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The statistics speak for themselves: When nature is allowed to take its course, one unspayed female cat and her offspring can produce 420,000 kittens in just seven years. A cat’s pregnancy lasts approximately two months, so you can see how the numbers can add up rather quickly if she (and her offspring) are allowed to reproduce. Spaying or neutering a kitten or cat will obviously help to curb the problem of animal overpopulation, but it can also guard against health problems, like mammary cancer and feline uterine infections.
“The number-one cause of death in cats in the U.S. is euthanasia because they are unwanted,” says Emily McCobb, DVM, director of Shelter and Community Medicine at Tufts University College of Veterinary Medicine. “Getting your kitten spayed or neutered at the right time is the best way to contribute to a future in which every cat is wanted.”
Kittens can be spayed or neutered as young as eight weeks (or weighing at least two pounds), but it is more common to wait until they reach about four months old. For females, it’s ideal for the spay surgery to take place before her first heat cycle, which usually occurs by the time she is six months old. There are no age restrictions for adult cats, but they will need to be healthy enough to withstand the effects of anesthesia. A vet exam and bloodwork will determine this.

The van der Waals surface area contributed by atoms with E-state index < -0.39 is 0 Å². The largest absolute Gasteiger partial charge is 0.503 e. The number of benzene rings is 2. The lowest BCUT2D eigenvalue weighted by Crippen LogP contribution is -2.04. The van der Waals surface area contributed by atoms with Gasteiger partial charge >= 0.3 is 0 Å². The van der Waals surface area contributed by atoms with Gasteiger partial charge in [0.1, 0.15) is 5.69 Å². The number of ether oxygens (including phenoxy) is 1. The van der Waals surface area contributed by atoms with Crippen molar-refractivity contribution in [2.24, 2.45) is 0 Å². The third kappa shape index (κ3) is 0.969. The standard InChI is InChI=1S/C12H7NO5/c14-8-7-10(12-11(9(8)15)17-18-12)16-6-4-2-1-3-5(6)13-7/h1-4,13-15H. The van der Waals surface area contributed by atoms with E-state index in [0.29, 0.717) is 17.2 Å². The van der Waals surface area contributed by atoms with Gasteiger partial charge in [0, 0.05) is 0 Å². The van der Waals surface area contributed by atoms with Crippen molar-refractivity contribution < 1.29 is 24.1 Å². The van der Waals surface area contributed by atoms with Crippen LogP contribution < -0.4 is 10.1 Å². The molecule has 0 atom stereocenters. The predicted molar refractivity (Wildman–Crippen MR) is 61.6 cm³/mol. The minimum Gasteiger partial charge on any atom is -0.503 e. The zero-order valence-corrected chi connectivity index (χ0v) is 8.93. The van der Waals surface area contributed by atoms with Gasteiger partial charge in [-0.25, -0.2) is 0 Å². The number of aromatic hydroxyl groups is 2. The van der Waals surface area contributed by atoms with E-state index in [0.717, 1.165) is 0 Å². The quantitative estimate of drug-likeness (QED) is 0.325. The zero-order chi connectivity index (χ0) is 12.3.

Though it’s dependent on the area in which you live, the cost for spaying a female is typically at least several hundred dollars if you have the operation performed by your local veterinary clinic. To neuter a male will cost half that of spaying a female.
However, your local humane society or animal shelter can often provide information about any free spay and neuter clinics or low cost spay/neuter programs in your area. At a spay and neuter clinic, the cost can be considerably more affordable for a kitten or cat.
Behavior and Health Benefits
A significant advantage of spaying or neutering a cat – especially as a kitten – is that it can prevent unwanted behavior such as fighting, urine spraying or urine marking, which is fairly common in unneutered males.
Spaying your female kitten or cat will save her the unpleasant cycle of going into heat – as often as ten times a year – and doing everything she can to find a mate. The pacing, yowling and overt affection shown by a female cat in heat can get quite annoying to people, as well as miserable for the pet, who will spend most of her time on this quest. Her instinct to mate may even cause her to escape her home, adding an extra risk to not spaying your cat.